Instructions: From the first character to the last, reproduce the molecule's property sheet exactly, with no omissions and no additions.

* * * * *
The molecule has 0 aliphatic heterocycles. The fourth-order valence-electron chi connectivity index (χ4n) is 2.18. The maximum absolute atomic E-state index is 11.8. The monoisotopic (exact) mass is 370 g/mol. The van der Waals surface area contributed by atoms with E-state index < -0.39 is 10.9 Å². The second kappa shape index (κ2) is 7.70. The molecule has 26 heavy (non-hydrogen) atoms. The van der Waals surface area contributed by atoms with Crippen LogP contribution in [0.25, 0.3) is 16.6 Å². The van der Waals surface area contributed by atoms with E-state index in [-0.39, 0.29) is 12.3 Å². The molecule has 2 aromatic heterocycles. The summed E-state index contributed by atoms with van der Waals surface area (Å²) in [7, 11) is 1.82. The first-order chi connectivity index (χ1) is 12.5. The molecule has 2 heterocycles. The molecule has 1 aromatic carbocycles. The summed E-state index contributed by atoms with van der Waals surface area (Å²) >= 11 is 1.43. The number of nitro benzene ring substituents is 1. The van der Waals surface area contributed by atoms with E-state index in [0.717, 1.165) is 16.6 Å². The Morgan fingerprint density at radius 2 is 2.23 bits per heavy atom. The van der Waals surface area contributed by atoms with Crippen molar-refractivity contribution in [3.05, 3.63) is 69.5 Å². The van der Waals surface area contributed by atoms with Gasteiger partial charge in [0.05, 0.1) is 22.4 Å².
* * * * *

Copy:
The molecule has 0 aliphatic heterocycles. The fourth-order valence-electron chi connectivity index (χ4n) is 2.18. The maximum absolute atomic E-state index is 11.8. The monoisotopic (exact) mass is 370 g/mol. The van der Waals surface area contributed by atoms with E-state index < -0.39 is 10.9 Å². The second kappa shape index (κ2) is 7.70. The molecule has 26 heavy (non-hydrogen) atoms. The van der Waals surface area contributed by atoms with Crippen LogP contribution in [0.25, 0.3) is 16.6 Å². The van der Waals surface area contributed by atoms with E-state index in [-0.39, 0.29) is 12.3 Å². The molecule has 2 aromatic heterocycles. The summed E-state index contributed by atoms with van der Waals surface area (Å²) in [7, 11) is 1.82. The first-order chi connectivity index (χ1) is 12.5. The molecule has 2 heterocycles. The molecule has 1 aromatic carbocycles. The summed E-state index contributed by atoms with van der Waals surface area (Å²) >= 11 is 1.43. The number of nitro benzene ring substituents is 1. The van der Waals surface area contributed by atoms with E-state index in [0.717, 1.165) is 16.6 Å². The Morgan fingerprint density at radius 2 is 2.23 bits per heavy atom. The van der Waals surface area contributed by atoms with Crippen molar-refractivity contribution in [3.05, 3.63) is 69.5 Å². The van der Waals surface area contributed by atoms with Gasteiger partial charge in [0.05, 0.1) is 22.4 Å².